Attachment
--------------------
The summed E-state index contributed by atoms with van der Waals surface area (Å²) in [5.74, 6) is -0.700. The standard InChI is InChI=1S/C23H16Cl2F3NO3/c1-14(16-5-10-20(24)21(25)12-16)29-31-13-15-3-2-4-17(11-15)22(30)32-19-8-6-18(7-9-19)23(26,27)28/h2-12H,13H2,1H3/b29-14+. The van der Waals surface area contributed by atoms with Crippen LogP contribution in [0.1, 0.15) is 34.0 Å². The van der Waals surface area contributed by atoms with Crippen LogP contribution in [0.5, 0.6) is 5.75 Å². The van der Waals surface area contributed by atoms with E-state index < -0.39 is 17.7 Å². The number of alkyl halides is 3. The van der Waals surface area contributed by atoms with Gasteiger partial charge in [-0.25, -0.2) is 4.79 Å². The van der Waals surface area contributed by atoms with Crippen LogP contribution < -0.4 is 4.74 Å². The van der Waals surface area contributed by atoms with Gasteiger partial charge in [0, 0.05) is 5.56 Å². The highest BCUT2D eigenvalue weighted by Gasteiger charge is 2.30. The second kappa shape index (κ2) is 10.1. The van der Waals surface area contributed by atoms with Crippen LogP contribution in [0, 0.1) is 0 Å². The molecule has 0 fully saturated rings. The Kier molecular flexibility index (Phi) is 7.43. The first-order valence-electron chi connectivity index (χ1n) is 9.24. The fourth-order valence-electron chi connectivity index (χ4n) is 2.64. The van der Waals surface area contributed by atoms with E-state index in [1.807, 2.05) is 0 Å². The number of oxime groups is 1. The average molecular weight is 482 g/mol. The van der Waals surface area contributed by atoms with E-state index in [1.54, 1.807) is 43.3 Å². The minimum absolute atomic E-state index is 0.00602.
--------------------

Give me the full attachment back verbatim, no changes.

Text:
The summed E-state index contributed by atoms with van der Waals surface area (Å²) in [5.74, 6) is -0.700. The standard InChI is InChI=1S/C23H16Cl2F3NO3/c1-14(16-5-10-20(24)21(25)12-16)29-31-13-15-3-2-4-17(11-15)22(30)32-19-8-6-18(7-9-19)23(26,27)28/h2-12H,13H2,1H3/b29-14+. The van der Waals surface area contributed by atoms with Crippen LogP contribution in [0.1, 0.15) is 34.0 Å². The van der Waals surface area contributed by atoms with Crippen LogP contribution in [0.5, 0.6) is 5.75 Å². The van der Waals surface area contributed by atoms with E-state index < -0.39 is 17.7 Å². The number of alkyl halides is 3. The van der Waals surface area contributed by atoms with Gasteiger partial charge in [-0.25, -0.2) is 4.79 Å². The van der Waals surface area contributed by atoms with Crippen LogP contribution < -0.4 is 4.74 Å². The van der Waals surface area contributed by atoms with Gasteiger partial charge in [0, 0.05) is 5.56 Å². The highest BCUT2D eigenvalue weighted by Gasteiger charge is 2.30. The second kappa shape index (κ2) is 10.1. The van der Waals surface area contributed by atoms with Crippen LogP contribution in [0, 0.1) is 0 Å². The molecule has 0 fully saturated rings. The Kier molecular flexibility index (Phi) is 7.43. The first-order valence-electron chi connectivity index (χ1n) is 9.24. The fourth-order valence-electron chi connectivity index (χ4n) is 2.64. The van der Waals surface area contributed by atoms with E-state index in [1.807, 2.05) is 0 Å². The number of oxime groups is 1. The average molecular weight is 482 g/mol. The van der Waals surface area contributed by atoms with E-state index in [1.54, 1.807) is 43.3 Å². The minimum absolute atomic E-state index is 0.00602.